Sniffling, sneezing and blowing your nose. Due to the weather changes, colds are lurking. According to the RIVM, the season of respiratory infections has started. What helps against a stuffy nose? And which resources should you not use? General practitioner Tanya Tolido answers. “Antibiotics only help against bacteria”
“A cold involves inflammation of the mucous membranes of the nose, throat and sinuses,” Tolido explains. “This causes complaints such as a stuffy nose, a runny nose, less smell, sneezing, coughing, a hoarse voice, sore throat, headache, earache and tinnitus.”
A cold is caused by a virus. “There are various viruses that can cause a cold,” says the doctor. “One of the best known is the rhinovirus and now also the coronavirus. A cold is one of the complaints associated with the coronavirus. A cold virus can be transmitted by touch. For example, if someone has a cold, coughs into their hand and then shakes your hand. But also through the air, by inhaling infected droplets.”
Steam with hot water
It is a myth that you will catch a cold if you go outside without a coat. “This could also have happened with a jacket,” says Tolido. “You catch a cold because you become infected with a cold virus, not because you walk outside without a coat. However, there are other factors that play a role and have to do with the cold. In winter you spend more time indoors and there is less ventilation, so there is a greater chance of contamination. Dry mucous membranes, which is often the case in winter, are also more sensitive to viruses and the immune system knows less well how to fight a cold virus when it is colder.”
Steaming with hot water thins the mucus, making it easier to get rid of and breathing better
Tanya Tolido, General Practitioner
Unfortunately, there are no magical remedies or advice to get rid of a cold. However, you can make the virus more bearable by alleviating the symptoms. “Your body really has to fight the virus itself,” Tolido explains. “Antibiotics only help against bacteria. In fact, it only causes side effects. What you can do is continue to blow your nose so that you can breathe freely through your nose. You can also steam. Steaming with hot water thins the mucus, making it easier to get rid of and breathing better. Do not put menthol in the hot water, because that can only irritate the respiratory tract more.” Dry cleaning is strictly discouraged by burn centers for (parents of) young children and teenagers due to the risk of burns.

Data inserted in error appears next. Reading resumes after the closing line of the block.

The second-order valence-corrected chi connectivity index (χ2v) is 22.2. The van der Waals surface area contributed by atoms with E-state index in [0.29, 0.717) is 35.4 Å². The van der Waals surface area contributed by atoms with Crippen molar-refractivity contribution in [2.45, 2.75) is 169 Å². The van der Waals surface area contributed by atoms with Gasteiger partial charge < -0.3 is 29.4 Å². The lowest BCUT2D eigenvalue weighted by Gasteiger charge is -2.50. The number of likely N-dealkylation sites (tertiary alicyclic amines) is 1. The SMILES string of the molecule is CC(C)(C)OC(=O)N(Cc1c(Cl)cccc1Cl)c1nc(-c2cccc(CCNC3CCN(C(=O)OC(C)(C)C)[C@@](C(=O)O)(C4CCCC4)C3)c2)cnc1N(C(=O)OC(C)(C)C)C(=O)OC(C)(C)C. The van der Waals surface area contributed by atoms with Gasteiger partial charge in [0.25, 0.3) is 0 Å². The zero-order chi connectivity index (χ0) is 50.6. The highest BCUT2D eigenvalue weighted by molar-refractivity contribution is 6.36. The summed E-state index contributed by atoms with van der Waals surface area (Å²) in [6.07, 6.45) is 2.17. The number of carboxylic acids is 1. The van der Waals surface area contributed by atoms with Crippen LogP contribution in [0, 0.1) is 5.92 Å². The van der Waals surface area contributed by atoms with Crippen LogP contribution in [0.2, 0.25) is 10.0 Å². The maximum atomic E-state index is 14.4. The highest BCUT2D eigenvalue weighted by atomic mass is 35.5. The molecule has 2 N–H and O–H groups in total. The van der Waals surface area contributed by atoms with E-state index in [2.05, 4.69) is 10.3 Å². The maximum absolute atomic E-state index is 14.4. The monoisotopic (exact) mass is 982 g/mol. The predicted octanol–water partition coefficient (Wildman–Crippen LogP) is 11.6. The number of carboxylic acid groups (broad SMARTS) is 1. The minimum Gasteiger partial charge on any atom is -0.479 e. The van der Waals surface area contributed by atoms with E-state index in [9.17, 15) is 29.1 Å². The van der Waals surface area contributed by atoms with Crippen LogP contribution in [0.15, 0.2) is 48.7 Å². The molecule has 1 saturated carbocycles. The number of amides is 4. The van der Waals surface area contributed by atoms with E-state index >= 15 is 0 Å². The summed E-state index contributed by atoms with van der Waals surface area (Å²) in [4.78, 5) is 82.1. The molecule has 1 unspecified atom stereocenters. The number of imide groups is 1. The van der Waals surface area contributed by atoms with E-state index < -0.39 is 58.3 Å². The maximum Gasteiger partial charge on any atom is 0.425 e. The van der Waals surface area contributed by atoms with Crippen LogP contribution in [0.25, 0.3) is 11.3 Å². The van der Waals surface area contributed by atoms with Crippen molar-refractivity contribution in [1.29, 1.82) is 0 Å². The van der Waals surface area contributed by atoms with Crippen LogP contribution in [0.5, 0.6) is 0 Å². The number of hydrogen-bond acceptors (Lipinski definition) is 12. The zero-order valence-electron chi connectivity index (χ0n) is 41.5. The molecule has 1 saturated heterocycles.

Addicted to nasal spray
Nasal spray also only combats the symptoms and not the virus itself. Xylometazoline (Otrivin) temporarily shrinks the mucous membrane in the nose, making breathing through the nose easier. “But you can use this for a maximum of one week,” the doctor emphasizes. “If used for longer than a week, this can damage the mucous membrane and over time the mucous membrane will actually thicken. What we often see in practice is that people who use it for a long time become addicted to the nasal spray. The only time their nose opens is when they use the nasal spray.”
Smoking has a negative effect on the mucous membranes and can cause you to have complaints for longer
You can already remove the onion next to your bed. “Well, that’s one of those grandma-knows-what tricks,” the doctor laughs. “It has not been scientifically proven that it helps. In this case I think: if it doesn’t help, it won’t hurt. When you cut an onion, your eyes start to water because of the substance synpropanethial-S-oxide. But I cannot imagine that this will provide relief for the respiratory tract.”
Increasing shortness of breath and wheezing
You cannot prevent a cold, but you can minimize the chance of a cold by living a healthy lifestyle. “Eat healthy and varied and make sure you get enough vitamins,” says Tolido. “Get enough exercise, go outside regularly (for vitamin D) and don’t smoke! Smoking has a detrimental effect on the mucous membranes and can cause you to continue to have complaints for longer.”
Going to the doctor is only necessary in extreme cases. “In case of increasing shortness of breath, wheezing or if the patient feels increasingly ill. This concerns high fever and, for example, it is no longer possible to walk to the toilet.”
Comment can be found at the bottom of this article. Only comments provided with a full name are placed. We do this because we want a debate with people who stand by what they say, and therefore also put their names to it. Anyone who still needs to enter their name can do so by clicking on ‘Login’ at the top right of our site.
Watch our best health videos in the playlist below:
Free unlimited access to Showbytes? Which can!
Log in or create an account and never miss anything from the stars.
Yes, I want free unlimited access